Dashineau also stressed how important community input and feedback is to maintaining these areas.
“A lot of the park stuff, our work list is predicated on feedback. Whether I'm getting it from the community or you guys … that feedback is absolutely important to us we always encourage residents to on our Facebook pages, or the email,” he said.
Next, Dashineau provided the board data to think about pertaining to two popular but costly events provided by the Parks Department.
After outlining the history and benefits of the Town of Lewiston Baseball Tournament, Dashineau asked the board to consider whether members felt it was worth continuing or not.
Having begun as a fundraiser for local baseball programs, the tournament went on to transition into a way to pay for capital projects within the baseball program. However, the cost of running the tournaments themselves has remained high.
“There is opportunity cost to running these tournaments, (and) there's risks to running these tournaments – their standard costs are running these tournaments. There's always going to be bleed over in our regular parts budget and our tournaments,” Dashineau said. “I want you to weigh those, and I want you to come back, hopefully at the next meeting, and tell me if you want these tournaments or not.”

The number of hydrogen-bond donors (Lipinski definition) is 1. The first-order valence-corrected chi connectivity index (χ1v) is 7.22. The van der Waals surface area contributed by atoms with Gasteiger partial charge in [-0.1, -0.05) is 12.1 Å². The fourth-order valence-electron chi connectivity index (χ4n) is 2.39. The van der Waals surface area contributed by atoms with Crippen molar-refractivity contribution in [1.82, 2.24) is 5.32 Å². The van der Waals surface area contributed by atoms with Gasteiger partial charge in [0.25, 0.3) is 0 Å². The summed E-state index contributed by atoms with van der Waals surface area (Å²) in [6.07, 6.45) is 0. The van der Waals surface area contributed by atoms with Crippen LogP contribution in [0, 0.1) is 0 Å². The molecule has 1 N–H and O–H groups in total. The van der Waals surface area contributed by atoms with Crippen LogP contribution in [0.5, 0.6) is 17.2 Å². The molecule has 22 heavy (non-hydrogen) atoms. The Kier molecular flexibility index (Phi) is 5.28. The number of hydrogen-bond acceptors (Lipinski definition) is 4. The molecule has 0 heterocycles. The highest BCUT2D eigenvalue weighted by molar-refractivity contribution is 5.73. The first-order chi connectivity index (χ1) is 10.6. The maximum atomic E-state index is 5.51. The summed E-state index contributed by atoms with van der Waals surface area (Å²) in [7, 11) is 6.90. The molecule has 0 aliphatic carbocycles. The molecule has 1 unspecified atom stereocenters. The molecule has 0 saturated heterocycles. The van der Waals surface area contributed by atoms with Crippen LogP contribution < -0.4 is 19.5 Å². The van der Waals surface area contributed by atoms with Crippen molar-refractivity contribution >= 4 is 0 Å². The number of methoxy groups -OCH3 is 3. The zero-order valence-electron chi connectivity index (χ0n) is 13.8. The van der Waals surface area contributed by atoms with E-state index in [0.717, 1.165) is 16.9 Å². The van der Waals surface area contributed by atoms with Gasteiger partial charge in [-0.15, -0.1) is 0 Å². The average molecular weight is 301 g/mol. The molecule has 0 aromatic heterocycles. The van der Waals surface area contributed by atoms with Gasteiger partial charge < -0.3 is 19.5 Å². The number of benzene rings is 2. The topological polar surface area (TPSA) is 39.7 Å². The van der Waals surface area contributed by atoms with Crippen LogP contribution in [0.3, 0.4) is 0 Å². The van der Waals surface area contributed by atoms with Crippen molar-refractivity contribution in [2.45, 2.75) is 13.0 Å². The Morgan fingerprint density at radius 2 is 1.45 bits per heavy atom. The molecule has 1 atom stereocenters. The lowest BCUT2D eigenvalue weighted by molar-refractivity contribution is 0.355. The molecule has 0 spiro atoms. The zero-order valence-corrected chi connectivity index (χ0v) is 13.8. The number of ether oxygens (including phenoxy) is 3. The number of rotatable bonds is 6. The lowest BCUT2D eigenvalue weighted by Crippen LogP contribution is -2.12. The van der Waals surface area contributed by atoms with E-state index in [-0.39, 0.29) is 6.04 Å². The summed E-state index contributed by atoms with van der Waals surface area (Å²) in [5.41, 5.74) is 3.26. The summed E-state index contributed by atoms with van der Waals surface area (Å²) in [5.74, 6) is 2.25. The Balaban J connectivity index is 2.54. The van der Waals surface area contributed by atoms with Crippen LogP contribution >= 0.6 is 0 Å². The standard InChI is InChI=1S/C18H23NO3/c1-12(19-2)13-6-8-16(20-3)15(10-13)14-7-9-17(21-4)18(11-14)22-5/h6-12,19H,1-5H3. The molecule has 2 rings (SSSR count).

Similarly, Dashineau asked the board to weigh-in on the town’s Family Ice Rink in Academy Park, which was said to lose between $18,000 to $20,000 a year.
During its first few years, Dashineau said the majority of the rink’s funding came via Greenway allocations. By using leftover Greenway funding, sponsorship funding, as well as funding raised through skate rentals and other fees, the rink has been able to cancel out those costs.
However, town Finance/Budget Director Jacqueline Agnello said the rink only has enough backup funds to sustain itself for another year.
Dashineau said many of the funding problems have to do with dwindling sponsors for the rink.
“Sponsor fatigue is a real issue for me, especially because we ask for money for the baseball program; we ask for money for advertisers; we ask for money for the ice rink. It's not like we’re in New York City where you have thousands and thousands of businesses to draw on. We're asking the same people over and over, ‘Can you sponsor this?’ ” Dashineau explained.
Going forward, he said recreation officials would be looking for smaller donations from a wider variety of sources.
The Town Board announced it would hold a public hearing at 6 p.m. Monday, Sept. 9, on a proposed ground-mounted utility grade solar energy system on property owned by Richard and Adrinne Piva/Borrego Solar, at 4352 Williams Road.
Also on Sept. 9, a public hearing is scheduled regarding lattice/communication tower laws and regulations. The Town Board’s work session will follow at 6:30 p.m.
The next regular Town Board meeting will be at 6 p.m. Monday, Sept. 23.